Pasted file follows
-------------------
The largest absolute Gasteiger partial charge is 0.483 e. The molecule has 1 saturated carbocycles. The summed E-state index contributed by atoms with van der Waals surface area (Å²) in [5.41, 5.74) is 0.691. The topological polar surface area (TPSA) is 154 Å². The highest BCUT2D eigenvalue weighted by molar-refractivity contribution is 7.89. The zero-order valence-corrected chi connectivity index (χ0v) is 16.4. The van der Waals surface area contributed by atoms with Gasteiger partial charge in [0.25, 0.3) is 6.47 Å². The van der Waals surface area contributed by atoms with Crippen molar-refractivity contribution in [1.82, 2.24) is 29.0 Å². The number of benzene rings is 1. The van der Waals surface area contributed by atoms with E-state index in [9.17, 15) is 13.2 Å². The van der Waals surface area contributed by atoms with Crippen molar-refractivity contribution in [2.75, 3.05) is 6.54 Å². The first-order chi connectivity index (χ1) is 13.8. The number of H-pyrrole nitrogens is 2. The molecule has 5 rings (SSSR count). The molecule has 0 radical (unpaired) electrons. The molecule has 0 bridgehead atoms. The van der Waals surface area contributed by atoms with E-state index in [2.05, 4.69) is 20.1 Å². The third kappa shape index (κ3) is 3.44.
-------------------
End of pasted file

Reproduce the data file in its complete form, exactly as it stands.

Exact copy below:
The largest absolute Gasteiger partial charge is 0.483 e. The molecule has 1 saturated carbocycles. The summed E-state index contributed by atoms with van der Waals surface area (Å²) in [5.41, 5.74) is 0.691. The topological polar surface area (TPSA) is 154 Å². The highest BCUT2D eigenvalue weighted by molar-refractivity contribution is 7.89. The zero-order valence-corrected chi connectivity index (χ0v) is 16.4. The van der Waals surface area contributed by atoms with Gasteiger partial charge in [0.25, 0.3) is 6.47 Å². The van der Waals surface area contributed by atoms with Crippen molar-refractivity contribution in [1.82, 2.24) is 29.0 Å². The number of benzene rings is 1. The van der Waals surface area contributed by atoms with E-state index in [9.17, 15) is 13.2 Å². The van der Waals surface area contributed by atoms with Crippen molar-refractivity contribution in [2.75, 3.05) is 6.54 Å². The first-order chi connectivity index (χ1) is 13.8. The number of H-pyrrole nitrogens is 2. The molecule has 5 rings (SSSR count). The molecule has 0 radical (unpaired) electrons. The molecule has 0 bridgehead atoms. The van der Waals surface area contributed by atoms with E-state index in [2.05, 4.69) is 20.1 Å². The third kappa shape index (κ3) is 3.44.